Jana worked in animal welfare with abused and unwanted pets. She loves sharing her hands-on experience regarding domestic and wild critters.
Breaking the Grip of Stress
This is stress at its most insidious. As life's problems continue to come and go (more come than go), stress takes hold; you know it's there but sort of ignore it. You have things to do, stuff to sort out, kids to feed. As time goes by, stress turns into a parasitic vine that curls into every thought, act and word. Worried, frazzled people argue more, get sick quicker, and make more impulsive decisions without carefully considering the consequences. Needless to say, such things feed the stress mill even more.
The bad news is that stress is a fact of life. The good news is that mindful moments—free and ready to use at any time—can weaken the stranglehold during bad times and erase it during better days. The more you learn to incorporate mindfulness, the stronger the benefits could be. A great benefit for dog lovers is exploring an enriching way to deepen the bond with their pet.
Walking and Forgetting About Perfection
Take myself, for instance. There's a rumour of Italian blood in the family, and if my fuse is anything to go by, there might be some truth to it. Sometimes, when I take my Bull Terrier cross, Alice, for a walk, she sorely tests my maybe-Mediterranean temper. When we leave the house and go towards the lagoon, she walks perfectly. Try turning back. Alice knows the walk's over. Alice doesn't want to go home. She inches forward, sometimes coming to a complete standstill. More times than I care to admit, I had to carry her back. It's so exasperating; Zen dies a bad death each time.
Then I gripped something—perfection is mental poison. Not in the way that it kills, but it spoils. How many perfectly enjoyable moments have we sunk because they didn't hold up to our views of perfection? Instead of getting huffy with Alice (and this took saintly patience), I let her do what she wanted. The cajoling gone, she explored her way back home, nose on the ground, ears interested in some hidden bug in the grass. I even started enjoying our trips back because her slowness offered more time to observe her simple pleasures. On top of that, walking is a healthy exercise that tends to bring relaxation on its own.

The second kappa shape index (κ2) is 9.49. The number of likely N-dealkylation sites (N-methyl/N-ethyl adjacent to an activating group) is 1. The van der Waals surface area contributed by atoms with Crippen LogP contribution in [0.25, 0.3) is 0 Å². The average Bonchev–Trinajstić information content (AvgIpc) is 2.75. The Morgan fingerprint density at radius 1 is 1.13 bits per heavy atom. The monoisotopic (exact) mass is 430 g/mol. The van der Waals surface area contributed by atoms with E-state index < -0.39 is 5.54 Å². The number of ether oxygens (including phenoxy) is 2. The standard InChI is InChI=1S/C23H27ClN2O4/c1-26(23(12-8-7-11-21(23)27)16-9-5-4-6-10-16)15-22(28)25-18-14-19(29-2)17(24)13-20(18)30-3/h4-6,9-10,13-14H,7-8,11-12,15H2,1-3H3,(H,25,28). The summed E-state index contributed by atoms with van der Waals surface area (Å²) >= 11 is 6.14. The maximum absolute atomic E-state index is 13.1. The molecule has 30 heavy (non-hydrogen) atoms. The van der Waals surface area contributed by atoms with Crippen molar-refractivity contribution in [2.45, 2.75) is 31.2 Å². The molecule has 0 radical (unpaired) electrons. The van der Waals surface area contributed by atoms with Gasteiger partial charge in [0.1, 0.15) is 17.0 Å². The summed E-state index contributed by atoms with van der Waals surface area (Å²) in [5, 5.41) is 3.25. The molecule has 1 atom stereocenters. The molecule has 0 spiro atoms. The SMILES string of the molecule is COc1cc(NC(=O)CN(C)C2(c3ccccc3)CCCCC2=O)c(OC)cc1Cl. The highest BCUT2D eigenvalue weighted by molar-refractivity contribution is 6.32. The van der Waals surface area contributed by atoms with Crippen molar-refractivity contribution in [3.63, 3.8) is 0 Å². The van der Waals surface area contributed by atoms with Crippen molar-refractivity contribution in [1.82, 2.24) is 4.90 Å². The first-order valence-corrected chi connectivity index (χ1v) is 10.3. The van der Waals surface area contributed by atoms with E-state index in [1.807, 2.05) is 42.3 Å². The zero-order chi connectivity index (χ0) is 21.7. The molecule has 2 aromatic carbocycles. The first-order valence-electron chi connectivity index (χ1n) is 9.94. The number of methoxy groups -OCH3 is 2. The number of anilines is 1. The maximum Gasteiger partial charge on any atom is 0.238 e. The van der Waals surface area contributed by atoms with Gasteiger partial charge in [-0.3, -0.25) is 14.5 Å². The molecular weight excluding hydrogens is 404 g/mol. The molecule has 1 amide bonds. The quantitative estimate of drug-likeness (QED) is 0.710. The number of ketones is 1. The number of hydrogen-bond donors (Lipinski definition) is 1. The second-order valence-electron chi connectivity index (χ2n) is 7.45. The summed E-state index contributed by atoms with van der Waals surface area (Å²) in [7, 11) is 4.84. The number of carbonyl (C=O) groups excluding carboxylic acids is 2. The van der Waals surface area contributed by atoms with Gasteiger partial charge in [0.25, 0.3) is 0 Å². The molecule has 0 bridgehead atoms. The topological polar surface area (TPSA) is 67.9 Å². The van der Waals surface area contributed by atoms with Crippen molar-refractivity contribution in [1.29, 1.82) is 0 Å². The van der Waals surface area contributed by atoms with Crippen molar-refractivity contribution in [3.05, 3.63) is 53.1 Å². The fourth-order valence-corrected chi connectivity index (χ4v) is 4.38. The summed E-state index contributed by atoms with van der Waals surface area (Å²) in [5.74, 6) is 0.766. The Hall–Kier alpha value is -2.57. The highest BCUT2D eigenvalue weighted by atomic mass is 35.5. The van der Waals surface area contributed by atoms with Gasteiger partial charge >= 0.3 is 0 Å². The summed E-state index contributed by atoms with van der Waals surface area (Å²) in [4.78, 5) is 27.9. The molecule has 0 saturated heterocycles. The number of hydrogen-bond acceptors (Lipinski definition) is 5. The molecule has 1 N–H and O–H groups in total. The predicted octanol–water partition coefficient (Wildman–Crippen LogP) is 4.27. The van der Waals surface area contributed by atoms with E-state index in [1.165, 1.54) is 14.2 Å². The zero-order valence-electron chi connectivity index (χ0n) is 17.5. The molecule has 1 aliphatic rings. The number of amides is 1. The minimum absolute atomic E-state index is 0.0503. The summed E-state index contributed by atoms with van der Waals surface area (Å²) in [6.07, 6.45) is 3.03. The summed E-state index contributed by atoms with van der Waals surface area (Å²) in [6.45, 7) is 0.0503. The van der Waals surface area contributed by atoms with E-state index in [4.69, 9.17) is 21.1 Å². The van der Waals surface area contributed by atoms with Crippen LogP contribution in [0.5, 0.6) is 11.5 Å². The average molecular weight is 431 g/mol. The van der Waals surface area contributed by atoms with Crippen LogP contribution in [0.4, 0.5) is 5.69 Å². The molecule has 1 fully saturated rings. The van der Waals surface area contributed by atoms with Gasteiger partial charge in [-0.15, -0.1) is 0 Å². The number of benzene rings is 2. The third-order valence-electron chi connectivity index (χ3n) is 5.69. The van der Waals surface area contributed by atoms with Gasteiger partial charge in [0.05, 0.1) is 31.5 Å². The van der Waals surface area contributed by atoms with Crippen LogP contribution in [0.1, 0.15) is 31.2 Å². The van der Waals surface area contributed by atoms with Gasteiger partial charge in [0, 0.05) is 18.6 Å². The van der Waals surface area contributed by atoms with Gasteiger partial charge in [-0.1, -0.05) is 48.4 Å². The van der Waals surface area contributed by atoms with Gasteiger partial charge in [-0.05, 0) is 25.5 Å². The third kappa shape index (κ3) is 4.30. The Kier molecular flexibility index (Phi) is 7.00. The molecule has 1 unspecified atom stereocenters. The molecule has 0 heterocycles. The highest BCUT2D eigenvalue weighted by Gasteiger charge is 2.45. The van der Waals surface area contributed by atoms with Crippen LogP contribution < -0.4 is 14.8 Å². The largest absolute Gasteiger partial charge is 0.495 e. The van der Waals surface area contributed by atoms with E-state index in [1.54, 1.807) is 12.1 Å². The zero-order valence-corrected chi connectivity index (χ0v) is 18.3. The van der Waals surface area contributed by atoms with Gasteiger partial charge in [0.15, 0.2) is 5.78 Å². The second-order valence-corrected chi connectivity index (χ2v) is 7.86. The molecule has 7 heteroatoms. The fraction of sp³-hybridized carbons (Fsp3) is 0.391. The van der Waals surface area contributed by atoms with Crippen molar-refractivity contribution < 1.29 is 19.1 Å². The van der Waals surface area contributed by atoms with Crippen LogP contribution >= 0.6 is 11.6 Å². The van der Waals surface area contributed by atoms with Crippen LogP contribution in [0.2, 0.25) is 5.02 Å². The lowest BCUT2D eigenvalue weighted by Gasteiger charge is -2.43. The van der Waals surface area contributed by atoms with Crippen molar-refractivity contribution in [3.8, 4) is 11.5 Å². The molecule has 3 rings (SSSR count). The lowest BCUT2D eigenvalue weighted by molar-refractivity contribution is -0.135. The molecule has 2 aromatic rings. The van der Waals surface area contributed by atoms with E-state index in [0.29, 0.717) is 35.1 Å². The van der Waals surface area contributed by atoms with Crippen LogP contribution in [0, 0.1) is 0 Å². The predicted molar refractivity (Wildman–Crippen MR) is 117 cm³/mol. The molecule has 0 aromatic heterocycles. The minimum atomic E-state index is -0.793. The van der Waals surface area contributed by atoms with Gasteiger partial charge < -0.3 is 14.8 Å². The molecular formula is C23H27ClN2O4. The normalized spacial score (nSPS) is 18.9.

Grooming to Relax
The need to relax is also a form of emotional healing, mostly from stress. Animals are also affected by tension, even if it's just the neighbourhood postman doing his rounds. Some dogs are just high-strung. Nearly all pets enjoy a good coat-brushing or hands stroking their fur. There's also some scientific evidence that such repetitive moves, like brushing a dog, knitting or building a puzzle, are an effective way to banish stress. This activity is a relaxing time for both the pet and owner.
Taking a Step Back
Watching Dogs and Letting Go
Mindfulness can be difficult to learn. Who can stay in the moment and just observe, which in essence is mindfulness, when things are tough? Our minds jump around like insane ferrets when troubled or overwhelmed. This tip is great, because you don't have to go for a walk when you don't feel like it. In fact, you don't have to do anything.